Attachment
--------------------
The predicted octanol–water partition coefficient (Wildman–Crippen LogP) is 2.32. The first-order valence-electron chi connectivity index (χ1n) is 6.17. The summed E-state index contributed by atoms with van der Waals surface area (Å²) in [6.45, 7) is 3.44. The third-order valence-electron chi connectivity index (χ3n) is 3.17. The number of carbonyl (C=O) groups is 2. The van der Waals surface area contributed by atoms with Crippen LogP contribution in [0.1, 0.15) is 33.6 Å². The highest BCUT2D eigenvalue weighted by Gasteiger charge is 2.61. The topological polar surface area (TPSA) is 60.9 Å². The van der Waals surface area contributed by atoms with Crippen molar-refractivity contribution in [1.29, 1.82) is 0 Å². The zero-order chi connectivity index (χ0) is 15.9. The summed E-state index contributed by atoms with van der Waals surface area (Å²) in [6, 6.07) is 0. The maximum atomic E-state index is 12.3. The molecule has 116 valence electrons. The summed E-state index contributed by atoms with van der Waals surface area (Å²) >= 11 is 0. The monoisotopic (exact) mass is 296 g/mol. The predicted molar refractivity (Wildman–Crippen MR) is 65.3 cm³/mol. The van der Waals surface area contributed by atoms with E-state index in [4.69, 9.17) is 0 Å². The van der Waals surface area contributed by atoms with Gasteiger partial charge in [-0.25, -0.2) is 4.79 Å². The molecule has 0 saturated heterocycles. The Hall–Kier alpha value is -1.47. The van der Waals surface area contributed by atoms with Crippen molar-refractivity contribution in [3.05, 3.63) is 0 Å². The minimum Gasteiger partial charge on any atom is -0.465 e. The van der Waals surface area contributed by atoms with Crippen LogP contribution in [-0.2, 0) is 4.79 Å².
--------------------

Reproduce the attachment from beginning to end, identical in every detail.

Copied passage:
The predicted octanol–water partition coefficient (Wildman–Crippen LogP) is 2.32. The first-order valence-electron chi connectivity index (χ1n) is 6.17. The summed E-state index contributed by atoms with van der Waals surface area (Å²) in [6.45, 7) is 3.44. The third-order valence-electron chi connectivity index (χ3n) is 3.17. The number of carbonyl (C=O) groups is 2. The van der Waals surface area contributed by atoms with Crippen LogP contribution in [0.1, 0.15) is 33.6 Å². The highest BCUT2D eigenvalue weighted by Gasteiger charge is 2.61. The topological polar surface area (TPSA) is 60.9 Å². The van der Waals surface area contributed by atoms with Crippen molar-refractivity contribution in [1.29, 1.82) is 0 Å². The zero-order chi connectivity index (χ0) is 15.9. The summed E-state index contributed by atoms with van der Waals surface area (Å²) in [6, 6.07) is 0. The maximum atomic E-state index is 12.3. The molecule has 116 valence electrons. The summed E-state index contributed by atoms with van der Waals surface area (Å²) >= 11 is 0. The monoisotopic (exact) mass is 296 g/mol. The predicted molar refractivity (Wildman–Crippen MR) is 65.3 cm³/mol. The van der Waals surface area contributed by atoms with E-state index in [4.69, 9.17) is 0 Å². The van der Waals surface area contributed by atoms with Gasteiger partial charge in [-0.25, -0.2) is 4.79 Å². The molecule has 0 saturated heterocycles. The Hall–Kier alpha value is -1.47. The van der Waals surface area contributed by atoms with Crippen molar-refractivity contribution in [3.05, 3.63) is 0 Å². The minimum Gasteiger partial charge on any atom is -0.465 e. The van der Waals surface area contributed by atoms with Crippen LogP contribution in [-0.2, 0) is 4.79 Å².